Memories of People and Produce

‘Good Weight’



Hundreds came to the produce vendors along U.S. Highway 98 during the vegetable and fruit harvest season. There, in the open air under a pleasant fall sun, they chose their string beans one at a time.

Mom was no exception. I enjoyed carrying her purchases while she went through her shopping ritual.

For Mom, the height of the harvest season in Florida was the first Saturday in October, and we never missed that special day. The crowds around produce stands were always larger than normal because merchants celebrated the plethora of produce by lowering their prices.

Along 98 throughout Okaloosa and Walton counties, farm goods were sold off trucks, racks, tables and pickups that arrived in the dark of the morning. All produce was on display and ready for the first customers by 6:30 a.m.

Mom was born and reared in Holly Springs, Mississippi, and her entire early life was spent growing and selling produce from her family’s farm. She knew more about produce than any other person I ever met.

Mom always walked around and examined the displays first before making her purchases. She had patience — the patience of Biblical Job. If she had any problems on her mind on our way to the market, they faded away as soon as she mingled around produce stands.

Her face was a mobile display of happiness. She loved the decision-making process that produce gave her.

People were constantly walking around the displays. It was common to see a truck bed of goods with a crowd of eight or 10 deep admiring the peppers, sorting the corn and gratefully filling the merchant’s money apron with fresh green “city lettuce.”

Mom and I moved around the cornucopia arena looking at the plums, red onions, yellow crookneck squash, cantaloupes and cucumbers.

“These are burpless cucumbers, lady,” a merchant said.

Mom nodded.

We walked along.

“How much are the potatoes?” someone asked.

“Five pounds for 60 cents.”

“Peaches?”

“Three pounds for 90.”

“Are they freestones?”

The merchant smiled with a nod. “No charge for the pits.”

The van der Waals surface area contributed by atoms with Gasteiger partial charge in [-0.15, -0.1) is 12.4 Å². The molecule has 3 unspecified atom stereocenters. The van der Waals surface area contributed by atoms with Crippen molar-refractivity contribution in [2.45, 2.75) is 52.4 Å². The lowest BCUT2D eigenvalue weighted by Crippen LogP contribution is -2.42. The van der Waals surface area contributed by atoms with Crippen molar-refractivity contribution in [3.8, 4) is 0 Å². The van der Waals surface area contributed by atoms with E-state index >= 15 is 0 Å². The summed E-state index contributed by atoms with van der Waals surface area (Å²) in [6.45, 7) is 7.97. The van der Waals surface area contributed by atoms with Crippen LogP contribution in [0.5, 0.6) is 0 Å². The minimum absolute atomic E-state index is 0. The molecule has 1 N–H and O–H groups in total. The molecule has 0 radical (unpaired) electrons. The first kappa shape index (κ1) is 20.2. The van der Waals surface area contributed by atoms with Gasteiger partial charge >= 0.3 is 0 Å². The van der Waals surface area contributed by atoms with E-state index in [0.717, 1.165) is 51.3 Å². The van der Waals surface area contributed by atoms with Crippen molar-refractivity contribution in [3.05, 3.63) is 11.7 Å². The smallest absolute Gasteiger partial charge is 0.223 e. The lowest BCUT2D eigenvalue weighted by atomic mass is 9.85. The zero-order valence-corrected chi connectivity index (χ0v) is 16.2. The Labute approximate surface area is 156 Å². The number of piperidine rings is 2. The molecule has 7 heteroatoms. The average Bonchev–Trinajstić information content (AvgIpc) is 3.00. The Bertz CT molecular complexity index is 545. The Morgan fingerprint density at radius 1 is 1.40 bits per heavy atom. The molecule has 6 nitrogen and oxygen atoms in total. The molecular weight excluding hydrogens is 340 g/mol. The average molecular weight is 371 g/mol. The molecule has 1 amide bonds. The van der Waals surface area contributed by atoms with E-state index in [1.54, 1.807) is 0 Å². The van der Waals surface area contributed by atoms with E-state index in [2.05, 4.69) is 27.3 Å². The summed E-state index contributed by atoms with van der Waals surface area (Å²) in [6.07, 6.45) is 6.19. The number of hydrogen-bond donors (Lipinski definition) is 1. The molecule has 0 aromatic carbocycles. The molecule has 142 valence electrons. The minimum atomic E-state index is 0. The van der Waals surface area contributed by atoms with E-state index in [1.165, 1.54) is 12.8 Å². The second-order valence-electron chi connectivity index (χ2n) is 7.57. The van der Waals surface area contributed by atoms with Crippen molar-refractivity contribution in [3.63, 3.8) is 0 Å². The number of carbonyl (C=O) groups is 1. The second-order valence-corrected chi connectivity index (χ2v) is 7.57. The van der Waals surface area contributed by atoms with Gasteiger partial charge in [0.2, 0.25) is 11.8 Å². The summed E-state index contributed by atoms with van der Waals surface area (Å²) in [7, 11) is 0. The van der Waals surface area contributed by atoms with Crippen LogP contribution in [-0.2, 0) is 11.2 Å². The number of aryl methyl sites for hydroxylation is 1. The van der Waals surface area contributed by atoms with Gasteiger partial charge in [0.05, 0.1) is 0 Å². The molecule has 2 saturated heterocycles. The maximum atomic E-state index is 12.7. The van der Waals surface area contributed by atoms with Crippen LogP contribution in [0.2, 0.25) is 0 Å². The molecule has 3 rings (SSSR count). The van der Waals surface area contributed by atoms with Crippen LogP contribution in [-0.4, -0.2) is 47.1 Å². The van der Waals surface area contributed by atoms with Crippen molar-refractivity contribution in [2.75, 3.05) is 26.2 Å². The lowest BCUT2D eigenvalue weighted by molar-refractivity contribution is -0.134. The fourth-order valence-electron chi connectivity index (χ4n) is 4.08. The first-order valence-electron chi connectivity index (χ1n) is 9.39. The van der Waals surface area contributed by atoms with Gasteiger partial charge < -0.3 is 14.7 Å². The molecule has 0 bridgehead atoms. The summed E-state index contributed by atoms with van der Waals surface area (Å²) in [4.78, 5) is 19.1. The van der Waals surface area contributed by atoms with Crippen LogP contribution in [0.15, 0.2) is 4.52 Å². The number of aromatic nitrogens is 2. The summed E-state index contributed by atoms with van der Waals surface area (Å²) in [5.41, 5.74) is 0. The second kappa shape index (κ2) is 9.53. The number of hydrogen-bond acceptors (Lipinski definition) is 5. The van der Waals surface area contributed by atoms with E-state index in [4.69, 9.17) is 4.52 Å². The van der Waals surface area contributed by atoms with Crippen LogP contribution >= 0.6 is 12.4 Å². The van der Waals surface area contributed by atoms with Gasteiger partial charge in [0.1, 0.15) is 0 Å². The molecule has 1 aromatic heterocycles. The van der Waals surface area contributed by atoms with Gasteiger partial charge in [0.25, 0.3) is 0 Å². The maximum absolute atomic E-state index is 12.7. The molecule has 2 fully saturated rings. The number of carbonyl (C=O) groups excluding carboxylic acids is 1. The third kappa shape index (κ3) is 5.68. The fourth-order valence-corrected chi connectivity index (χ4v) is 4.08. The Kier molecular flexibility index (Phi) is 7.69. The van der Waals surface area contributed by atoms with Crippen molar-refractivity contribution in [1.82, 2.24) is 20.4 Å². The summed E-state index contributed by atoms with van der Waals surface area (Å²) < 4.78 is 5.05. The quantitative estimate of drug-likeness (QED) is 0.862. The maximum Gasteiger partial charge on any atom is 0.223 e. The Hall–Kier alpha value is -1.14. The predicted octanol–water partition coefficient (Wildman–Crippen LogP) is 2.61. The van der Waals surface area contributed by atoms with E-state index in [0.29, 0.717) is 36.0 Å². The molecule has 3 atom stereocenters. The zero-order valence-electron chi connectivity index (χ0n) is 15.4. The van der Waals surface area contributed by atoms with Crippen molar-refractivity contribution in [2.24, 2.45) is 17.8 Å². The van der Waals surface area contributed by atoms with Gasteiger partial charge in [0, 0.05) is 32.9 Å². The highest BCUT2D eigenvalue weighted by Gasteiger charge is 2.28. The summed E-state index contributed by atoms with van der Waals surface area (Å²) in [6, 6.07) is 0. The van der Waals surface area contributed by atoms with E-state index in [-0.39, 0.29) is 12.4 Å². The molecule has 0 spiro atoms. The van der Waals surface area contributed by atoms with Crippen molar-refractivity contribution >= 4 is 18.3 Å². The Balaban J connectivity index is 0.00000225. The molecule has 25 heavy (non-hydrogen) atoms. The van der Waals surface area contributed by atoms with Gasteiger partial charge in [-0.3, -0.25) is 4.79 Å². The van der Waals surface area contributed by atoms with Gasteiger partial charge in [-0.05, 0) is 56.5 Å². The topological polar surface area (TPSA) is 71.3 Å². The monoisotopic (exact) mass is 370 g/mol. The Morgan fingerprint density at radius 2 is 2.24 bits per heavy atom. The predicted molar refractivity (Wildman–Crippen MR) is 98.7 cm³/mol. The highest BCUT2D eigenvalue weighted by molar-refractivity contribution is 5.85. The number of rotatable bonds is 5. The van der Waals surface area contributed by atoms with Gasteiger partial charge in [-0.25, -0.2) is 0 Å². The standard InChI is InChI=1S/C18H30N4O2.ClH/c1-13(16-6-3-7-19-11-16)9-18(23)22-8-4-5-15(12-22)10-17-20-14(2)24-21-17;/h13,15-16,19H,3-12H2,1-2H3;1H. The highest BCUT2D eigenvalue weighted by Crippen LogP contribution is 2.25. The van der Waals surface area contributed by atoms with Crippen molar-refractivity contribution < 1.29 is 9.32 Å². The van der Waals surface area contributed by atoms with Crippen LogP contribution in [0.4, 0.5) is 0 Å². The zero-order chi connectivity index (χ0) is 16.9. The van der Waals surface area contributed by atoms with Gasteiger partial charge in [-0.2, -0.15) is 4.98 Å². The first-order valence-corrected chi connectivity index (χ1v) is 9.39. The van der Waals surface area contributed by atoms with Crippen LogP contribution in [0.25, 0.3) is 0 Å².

“How much are the tomatoes?”

“Three pounds for 75 cents. The price is right there on the sign.”

Mom finally stopped, took a bag from the stack near the scales, shook it open, handed it to me and reached toward the peaches.

A woman’s voice came from the other side of the scales.

“Venver the eggs laid?”

“Yesterday.”

“Koh you eat dum raw?”

Mom and I looked across the peaches and craned our necks around the scales to see who would eat raw eggs.

She was a big-framed woman, although short, with silver hair and quick eyes.

“You sure can eat them raw if you want to, ma’am,” the merchant said.

I squinted my eyes and wrinkled my nose at the thought. Mom looked at me, hunched her shoulders, looked back at the peaches and started examining them.

I was mesmerized by the selling; the coins and bills, the all-day touching of hands.

“How much these weigh?” a man asked. “I need three pounds.”

“That’s maybe two-and-a-quarter pounds you’ve got there.”

“Weigh them, please,” the man asked.

“There it is. Two and a quarter pounds.”

“Take the quarter out,” the man said. “I’ll just take two pounds, then.”

The merchant finishes the transaction and turns to another customer.

“Those melons are on special, ma’am. Three for a dollar.”

A bill changed hands.

The merchant counted out four ones, then a five, “and 10 makes 20.”

“I gave you a 10-dollar bill, not a 20,” the customer said.

The merchant bowed slightly and looked with gentle sensitivity at the white-haired lady.

“Thanks very much. You’re very nice,” he said.

“What do you mean I’m very nice? I gave you a 10-dollar bill. Why does that make me nice?”

“I just meant to say that I’m glad you corrected me. I would have been short,” he said. “I guarantee the melons.”

The elderly lady took her sack and looked compassionately at the merchant.

“We all work hard for our money. There’s no need to cheat anyone. Is there?”

She walked away.

By late morning, years of tradition were followed when the merchants took their breaks to stretch their legs. They walked around and sampled each other’s produce.

Mom truly liked people, especially those at roadside produce displays where a lot of hands touch, and you went away knowing you got good weight.

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